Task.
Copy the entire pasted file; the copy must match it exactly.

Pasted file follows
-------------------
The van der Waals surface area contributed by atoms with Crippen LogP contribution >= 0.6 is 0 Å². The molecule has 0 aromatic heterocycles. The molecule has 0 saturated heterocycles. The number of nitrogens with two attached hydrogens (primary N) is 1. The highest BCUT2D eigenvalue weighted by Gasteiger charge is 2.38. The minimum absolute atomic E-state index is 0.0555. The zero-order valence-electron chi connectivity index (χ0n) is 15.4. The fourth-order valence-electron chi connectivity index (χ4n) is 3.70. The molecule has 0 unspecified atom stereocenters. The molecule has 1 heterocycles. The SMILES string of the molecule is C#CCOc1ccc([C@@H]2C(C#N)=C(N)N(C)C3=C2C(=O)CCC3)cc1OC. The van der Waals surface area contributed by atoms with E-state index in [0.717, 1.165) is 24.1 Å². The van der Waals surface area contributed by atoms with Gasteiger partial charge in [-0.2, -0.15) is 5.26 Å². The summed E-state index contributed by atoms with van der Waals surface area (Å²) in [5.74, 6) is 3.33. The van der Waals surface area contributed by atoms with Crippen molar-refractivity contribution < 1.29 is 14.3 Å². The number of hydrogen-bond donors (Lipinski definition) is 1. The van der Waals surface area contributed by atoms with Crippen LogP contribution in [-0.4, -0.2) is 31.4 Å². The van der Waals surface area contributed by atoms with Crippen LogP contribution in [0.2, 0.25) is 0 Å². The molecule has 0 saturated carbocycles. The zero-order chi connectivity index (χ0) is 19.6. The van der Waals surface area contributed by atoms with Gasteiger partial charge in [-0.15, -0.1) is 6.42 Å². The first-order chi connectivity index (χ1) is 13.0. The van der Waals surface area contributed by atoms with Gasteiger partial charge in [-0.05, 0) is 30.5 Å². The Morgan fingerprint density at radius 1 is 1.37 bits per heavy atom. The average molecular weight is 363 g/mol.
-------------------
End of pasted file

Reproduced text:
The van der Waals surface area contributed by atoms with Crippen LogP contribution >= 0.6 is 0 Å². The molecule has 0 aromatic heterocycles. The molecule has 0 saturated heterocycles. The number of nitrogens with two attached hydrogens (primary N) is 1. The highest BCUT2D eigenvalue weighted by Gasteiger charge is 2.38. The minimum absolute atomic E-state index is 0.0555. The zero-order valence-electron chi connectivity index (χ0n) is 15.4. The fourth-order valence-electron chi connectivity index (χ4n) is 3.70. The molecule has 0 unspecified atom stereocenters. The molecule has 1 heterocycles. The SMILES string of the molecule is C#CCOc1ccc([C@@H]2C(C#N)=C(N)N(C)C3=C2C(=O)CCC3)cc1OC. The van der Waals surface area contributed by atoms with E-state index in [0.717, 1.165) is 24.1 Å². The van der Waals surface area contributed by atoms with Gasteiger partial charge in [-0.2, -0.15) is 5.26 Å². The summed E-state index contributed by atoms with van der Waals surface area (Å²) in [5.74, 6) is 3.33. The van der Waals surface area contributed by atoms with Crippen molar-refractivity contribution < 1.29 is 14.3 Å². The number of hydrogen-bond donors (Lipinski definition) is 1. The van der Waals surface area contributed by atoms with Crippen LogP contribution in [-0.4, -0.2) is 31.4 Å². The van der Waals surface area contributed by atoms with Crippen LogP contribution in [0.2, 0.25) is 0 Å². The molecule has 0 saturated carbocycles. The zero-order chi connectivity index (χ0) is 19.6. The van der Waals surface area contributed by atoms with Gasteiger partial charge in [-0.15, -0.1) is 6.42 Å². The first-order chi connectivity index (χ1) is 13.0. The van der Waals surface area contributed by atoms with Gasteiger partial charge in [-0.05, 0) is 30.5 Å². The Morgan fingerprint density at radius 1 is 1.37 bits per heavy atom. The average molecular weight is 363 g/mol.